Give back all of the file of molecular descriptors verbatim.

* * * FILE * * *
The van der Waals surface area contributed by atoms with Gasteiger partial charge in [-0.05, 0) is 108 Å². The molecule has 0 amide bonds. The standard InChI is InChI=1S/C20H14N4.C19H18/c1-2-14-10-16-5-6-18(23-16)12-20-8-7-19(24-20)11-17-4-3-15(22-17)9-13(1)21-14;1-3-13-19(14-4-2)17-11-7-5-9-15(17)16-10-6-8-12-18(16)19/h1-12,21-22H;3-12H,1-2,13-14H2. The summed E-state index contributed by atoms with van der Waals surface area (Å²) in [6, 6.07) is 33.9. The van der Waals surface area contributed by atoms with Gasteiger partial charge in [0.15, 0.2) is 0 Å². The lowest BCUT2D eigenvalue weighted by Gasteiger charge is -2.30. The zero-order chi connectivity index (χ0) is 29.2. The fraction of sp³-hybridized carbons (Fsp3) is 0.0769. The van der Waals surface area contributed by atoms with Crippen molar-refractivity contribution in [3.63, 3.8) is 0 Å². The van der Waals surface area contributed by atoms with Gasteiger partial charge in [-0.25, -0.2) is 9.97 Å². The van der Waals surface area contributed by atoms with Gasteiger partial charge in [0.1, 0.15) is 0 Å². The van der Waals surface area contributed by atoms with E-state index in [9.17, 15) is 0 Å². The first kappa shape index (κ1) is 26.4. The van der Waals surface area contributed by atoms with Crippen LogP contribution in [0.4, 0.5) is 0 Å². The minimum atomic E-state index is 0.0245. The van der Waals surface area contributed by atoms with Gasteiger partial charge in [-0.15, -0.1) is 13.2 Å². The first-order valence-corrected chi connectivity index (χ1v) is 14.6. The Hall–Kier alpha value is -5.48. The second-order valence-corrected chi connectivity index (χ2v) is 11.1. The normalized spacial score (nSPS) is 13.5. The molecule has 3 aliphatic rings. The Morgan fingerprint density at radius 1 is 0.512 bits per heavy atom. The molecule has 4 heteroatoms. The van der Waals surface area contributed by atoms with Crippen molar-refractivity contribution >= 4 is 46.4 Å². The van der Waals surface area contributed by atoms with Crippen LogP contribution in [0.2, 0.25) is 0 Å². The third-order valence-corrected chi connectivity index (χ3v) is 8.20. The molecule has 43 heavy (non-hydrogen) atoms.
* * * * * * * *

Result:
The van der Waals surface area contributed by atoms with Gasteiger partial charge in [-0.05, 0) is 108 Å². The molecule has 0 amide bonds. The standard InChI is InChI=1S/C20H14N4.C19H18/c1-2-14-10-16-5-6-18(23-16)12-20-8-7-19(24-20)11-17-4-3-15(22-17)9-13(1)21-14;1-3-13-19(14-4-2)17-11-7-5-9-15(17)16-10-6-8-12-18(16)19/h1-12,21-22H;3-12H,1-2,13-14H2. The summed E-state index contributed by atoms with van der Waals surface area (Å²) in [6, 6.07) is 33.9. The van der Waals surface area contributed by atoms with Gasteiger partial charge in [0.15, 0.2) is 0 Å². The lowest BCUT2D eigenvalue weighted by Gasteiger charge is -2.30. The zero-order chi connectivity index (χ0) is 29.2. The fraction of sp³-hybridized carbons (Fsp3) is 0.0769. The van der Waals surface area contributed by atoms with Crippen molar-refractivity contribution in [3.63, 3.8) is 0 Å². The van der Waals surface area contributed by atoms with Gasteiger partial charge in [-0.25, -0.2) is 9.97 Å². The van der Waals surface area contributed by atoms with Gasteiger partial charge in [0.1, 0.15) is 0 Å². The van der Waals surface area contributed by atoms with E-state index in [9.17, 15) is 0 Å². The first kappa shape index (κ1) is 26.4. The van der Waals surface area contributed by atoms with Crippen LogP contribution in [0.4, 0.5) is 0 Å². The minimum atomic E-state index is 0.0245. The van der Waals surface area contributed by atoms with Gasteiger partial charge in [-0.15, -0.1) is 13.2 Å². The first-order valence-corrected chi connectivity index (χ1v) is 14.6. The Hall–Kier alpha value is -5.48. The second-order valence-corrected chi connectivity index (χ2v) is 11.1. The normalized spacial score (nSPS) is 13.5. The molecule has 3 aliphatic rings. The Morgan fingerprint density at radius 1 is 0.512 bits per heavy atom. The molecule has 4 heteroatoms. The van der Waals surface area contributed by atoms with Crippen molar-refractivity contribution >= 4 is 46.4 Å². The van der Waals surface area contributed by atoms with Crippen LogP contribution in [0.2, 0.25) is 0 Å². The third-order valence-corrected chi connectivity index (χ3v) is 8.20. The molecule has 43 heavy (non-hydrogen) atoms.